In FIG. 1 there is shown a taggant 10 of the prior art wherein a plurality of different colors of plastic strips 12 overlie one another and are affixed together as a unitary body by a suitable binder. Next to one face of the taggant is included a magnetite layer 14 and on both exterior faces of the taggant are included layers of luminescent material 16. As a specific example, the taggant has a polyhedron configuration with dimensions of 0.5 mm 0.5 mm 0.15 mm. The dark colored magnetite layer 14 is absorptive of both the excitation radiations for the luminescent material and the resulting luminescence therefrom so that essentially only one face of each of the luminescent layers is effective in generating spotting or locating radiations. For this reason, the efficiency of detection using the luminescent response of the taggant 10 is not as good as desired.

In FIG. 2 there is shown a tagging particle 18 constructed in accordance with the present invention wherein the color coding strips 20 are superimposed over one another and affixed together by a suitable binder, as in the case of the taggant 10 shown in FIG. 1. As a specific example, the individual color coding strips can be respectively formed of red, white, green, blue, yellow, and orange material, the colors of which can readily be detected under a microscope, once the taggant particle is located. The order of the colors will indicate certain information, as in the prior art taggant 10 as shown in FIG. 1, and the use of color coding as an indicia of information does not form any part of the present invention.

In accordance with the present invention, layers of organic or inorganic luminescent material 22 are carried on opposite sides of the composite particle 18 in order to facilitate the detection thereof by luminescent response. Scattered throughout the body of the composite particle 18 are a plurality of very small particles 26 of magnetic material which is reflective both for the excitation radiations and the visible response thereof from the luminescent layers 22. In this manner, the luminescent response of the composite particle 18 is enhanced since the magnetic particles introduce substantially no absorption of the excitation radiations or luminescent response of the layers 22.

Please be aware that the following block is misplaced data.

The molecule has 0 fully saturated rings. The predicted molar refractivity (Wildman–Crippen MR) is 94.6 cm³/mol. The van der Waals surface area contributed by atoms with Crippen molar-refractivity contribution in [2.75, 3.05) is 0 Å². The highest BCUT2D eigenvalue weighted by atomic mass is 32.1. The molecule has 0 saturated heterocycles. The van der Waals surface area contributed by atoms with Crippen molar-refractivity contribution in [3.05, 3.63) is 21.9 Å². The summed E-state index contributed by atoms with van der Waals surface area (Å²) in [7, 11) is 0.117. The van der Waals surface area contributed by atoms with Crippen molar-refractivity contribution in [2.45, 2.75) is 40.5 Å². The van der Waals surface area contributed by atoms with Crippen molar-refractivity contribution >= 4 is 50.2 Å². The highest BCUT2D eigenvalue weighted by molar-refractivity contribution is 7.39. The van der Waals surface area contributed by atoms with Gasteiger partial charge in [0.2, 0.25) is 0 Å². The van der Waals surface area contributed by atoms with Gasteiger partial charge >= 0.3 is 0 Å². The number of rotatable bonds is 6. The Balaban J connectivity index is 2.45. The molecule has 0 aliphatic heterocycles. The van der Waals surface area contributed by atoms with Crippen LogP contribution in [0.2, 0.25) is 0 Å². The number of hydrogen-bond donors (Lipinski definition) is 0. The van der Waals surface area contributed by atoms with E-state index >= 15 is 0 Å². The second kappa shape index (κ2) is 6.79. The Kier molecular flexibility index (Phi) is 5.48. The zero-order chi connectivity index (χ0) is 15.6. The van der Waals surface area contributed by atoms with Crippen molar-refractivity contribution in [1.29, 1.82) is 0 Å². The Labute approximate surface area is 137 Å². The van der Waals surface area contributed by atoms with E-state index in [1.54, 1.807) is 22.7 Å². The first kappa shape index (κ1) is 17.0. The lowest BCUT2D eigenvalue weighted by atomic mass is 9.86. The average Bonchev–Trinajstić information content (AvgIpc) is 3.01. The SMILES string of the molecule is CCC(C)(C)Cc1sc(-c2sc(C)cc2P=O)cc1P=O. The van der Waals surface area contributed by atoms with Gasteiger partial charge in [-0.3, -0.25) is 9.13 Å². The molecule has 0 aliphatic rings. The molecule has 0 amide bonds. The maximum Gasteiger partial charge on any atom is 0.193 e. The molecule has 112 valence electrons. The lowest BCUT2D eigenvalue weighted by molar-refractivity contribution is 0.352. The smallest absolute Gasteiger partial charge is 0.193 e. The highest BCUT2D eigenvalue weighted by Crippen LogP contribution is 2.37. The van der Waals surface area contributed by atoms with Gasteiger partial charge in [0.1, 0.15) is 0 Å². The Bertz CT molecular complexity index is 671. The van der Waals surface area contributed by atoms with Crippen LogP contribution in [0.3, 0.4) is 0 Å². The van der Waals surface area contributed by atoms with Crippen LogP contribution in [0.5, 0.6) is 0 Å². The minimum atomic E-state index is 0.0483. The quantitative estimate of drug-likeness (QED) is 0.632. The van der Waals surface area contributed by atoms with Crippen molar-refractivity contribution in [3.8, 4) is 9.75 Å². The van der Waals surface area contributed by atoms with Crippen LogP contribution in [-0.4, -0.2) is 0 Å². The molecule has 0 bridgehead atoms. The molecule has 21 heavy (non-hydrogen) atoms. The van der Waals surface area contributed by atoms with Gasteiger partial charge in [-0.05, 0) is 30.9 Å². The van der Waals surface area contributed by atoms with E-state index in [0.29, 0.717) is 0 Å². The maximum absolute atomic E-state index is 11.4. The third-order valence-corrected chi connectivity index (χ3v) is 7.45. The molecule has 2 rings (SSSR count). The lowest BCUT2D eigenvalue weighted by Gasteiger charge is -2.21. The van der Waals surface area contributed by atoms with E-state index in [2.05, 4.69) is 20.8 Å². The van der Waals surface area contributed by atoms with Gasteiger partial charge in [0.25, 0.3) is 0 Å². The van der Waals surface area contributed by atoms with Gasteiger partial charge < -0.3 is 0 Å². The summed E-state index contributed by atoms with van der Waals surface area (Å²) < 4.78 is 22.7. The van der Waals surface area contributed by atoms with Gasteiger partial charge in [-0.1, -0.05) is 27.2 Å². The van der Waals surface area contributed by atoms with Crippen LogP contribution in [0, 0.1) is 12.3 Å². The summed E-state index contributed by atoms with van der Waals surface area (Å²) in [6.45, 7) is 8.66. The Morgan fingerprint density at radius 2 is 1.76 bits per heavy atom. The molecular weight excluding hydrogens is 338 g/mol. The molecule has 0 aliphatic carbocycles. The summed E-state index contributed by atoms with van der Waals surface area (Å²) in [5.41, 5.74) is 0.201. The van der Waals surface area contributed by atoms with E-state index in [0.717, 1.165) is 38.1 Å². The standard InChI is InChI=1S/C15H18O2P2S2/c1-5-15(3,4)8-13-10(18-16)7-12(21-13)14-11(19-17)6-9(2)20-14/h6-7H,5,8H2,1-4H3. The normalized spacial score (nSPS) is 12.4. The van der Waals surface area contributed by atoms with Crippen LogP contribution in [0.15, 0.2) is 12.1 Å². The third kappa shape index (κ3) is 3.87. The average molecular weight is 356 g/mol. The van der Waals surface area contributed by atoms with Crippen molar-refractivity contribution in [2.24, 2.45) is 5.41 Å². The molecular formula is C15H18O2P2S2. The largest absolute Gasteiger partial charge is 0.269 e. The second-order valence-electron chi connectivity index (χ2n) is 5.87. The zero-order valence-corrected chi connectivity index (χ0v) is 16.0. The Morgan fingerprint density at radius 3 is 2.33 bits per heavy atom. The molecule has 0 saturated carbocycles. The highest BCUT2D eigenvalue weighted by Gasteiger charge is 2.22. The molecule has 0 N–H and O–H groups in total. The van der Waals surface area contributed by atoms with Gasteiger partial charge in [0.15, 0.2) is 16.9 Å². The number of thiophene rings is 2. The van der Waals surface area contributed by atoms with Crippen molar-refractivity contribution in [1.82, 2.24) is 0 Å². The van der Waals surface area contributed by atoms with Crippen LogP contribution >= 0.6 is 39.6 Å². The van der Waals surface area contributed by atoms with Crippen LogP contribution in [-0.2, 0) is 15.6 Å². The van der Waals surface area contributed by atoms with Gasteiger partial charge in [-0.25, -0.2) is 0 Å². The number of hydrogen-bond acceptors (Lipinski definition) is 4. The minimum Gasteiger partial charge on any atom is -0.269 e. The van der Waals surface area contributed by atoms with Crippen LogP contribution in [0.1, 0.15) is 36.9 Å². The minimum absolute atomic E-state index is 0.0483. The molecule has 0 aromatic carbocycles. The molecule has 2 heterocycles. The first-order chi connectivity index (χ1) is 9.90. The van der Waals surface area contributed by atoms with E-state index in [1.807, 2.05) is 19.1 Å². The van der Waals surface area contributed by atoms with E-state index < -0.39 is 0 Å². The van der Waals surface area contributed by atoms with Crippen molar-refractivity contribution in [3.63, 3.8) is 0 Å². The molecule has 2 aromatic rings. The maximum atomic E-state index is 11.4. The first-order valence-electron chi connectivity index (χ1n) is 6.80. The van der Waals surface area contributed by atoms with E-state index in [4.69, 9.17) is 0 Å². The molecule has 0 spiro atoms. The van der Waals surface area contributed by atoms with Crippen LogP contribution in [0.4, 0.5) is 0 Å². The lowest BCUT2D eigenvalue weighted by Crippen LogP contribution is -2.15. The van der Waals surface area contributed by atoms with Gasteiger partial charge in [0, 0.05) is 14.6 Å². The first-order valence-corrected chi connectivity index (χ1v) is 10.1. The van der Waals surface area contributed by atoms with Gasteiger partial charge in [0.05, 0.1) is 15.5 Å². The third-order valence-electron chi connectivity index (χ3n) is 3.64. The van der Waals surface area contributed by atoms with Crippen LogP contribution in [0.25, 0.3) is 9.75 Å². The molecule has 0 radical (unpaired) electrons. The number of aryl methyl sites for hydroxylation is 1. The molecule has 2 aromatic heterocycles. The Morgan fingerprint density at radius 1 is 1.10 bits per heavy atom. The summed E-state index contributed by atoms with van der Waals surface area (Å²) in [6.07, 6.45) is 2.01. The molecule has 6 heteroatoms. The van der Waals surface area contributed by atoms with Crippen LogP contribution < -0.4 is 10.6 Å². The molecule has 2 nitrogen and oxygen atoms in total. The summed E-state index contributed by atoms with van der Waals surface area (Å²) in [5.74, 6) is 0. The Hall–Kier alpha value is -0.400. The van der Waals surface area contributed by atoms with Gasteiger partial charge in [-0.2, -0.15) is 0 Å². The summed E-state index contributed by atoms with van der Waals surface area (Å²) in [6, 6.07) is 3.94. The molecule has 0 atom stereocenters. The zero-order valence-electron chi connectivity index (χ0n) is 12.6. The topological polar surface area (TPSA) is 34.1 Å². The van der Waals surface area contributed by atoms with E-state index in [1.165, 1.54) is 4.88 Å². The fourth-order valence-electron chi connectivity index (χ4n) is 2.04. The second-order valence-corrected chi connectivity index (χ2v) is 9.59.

As a specific example, the particle 18 is formed as a polyhedron. In case the luminescent layers 22 are organic, they can be formed of plastic having embedded therein a fluorescent organic pigment containing an activator. Typically, the pigments will be fluorescent dyes, such as rhodamine B, which emits in the red, or naphthalamine, which emits in the green. Rhodamine B is excited by ultraviolet radiations as well as visible radiations having a wavelength shorter than about 590 nm and naphthalamine is excited by shortwave visible and radiations shorter than about 380 nm. These materials can be embedded in acrylate plastics with the organic pigment added in an amount of a few percent, such as from 1% to 10% by weight of the acrylate. In case the luminescent layers 22 are formed of inorganic phosphors, any of the so-called spotting phosphors disclosed in the aforementioned U.S. Pat. No. 3,722,099 can be used, an example being a manganese-activated zinc silicate. The binder material 24 which affixes the individual plastic layers 20 and the luminescent layers 22 is also selected to be transmissive for the excitation radiations and the luminescent response of the layers 22. Suitable binder materials are polyvinyl alcohol, polyethylene oxide, cyanoacrylate, or nitrocellulose. As a specific example, the composite taggant 18 can have a height dimension of 25 microns to 100 microns with the lateral dimensions being somewhat irregular and varying from 100 microns to 200 microns. The plastic colored layers 20 typically comprise 70% by weight of the total particle with 10% to 20% by weight of magnetic material and 10% by weight of luminescent plastic layers 22. The binder material typically comprises about 1% by weight of the total taggant particle 18.

As an alternative embodiment, the individual plastic colored layers 20 and the luminescent material layers 22 can be bonded together by a heat-sealing process, thereby eliminating additional binding material to cement the layers together. In the case a heat sealing process is used, the bonding material or means which holds the particles together thus comprises the heat sealed organic material of the individual layers, which is transmissive for the radiations of interest.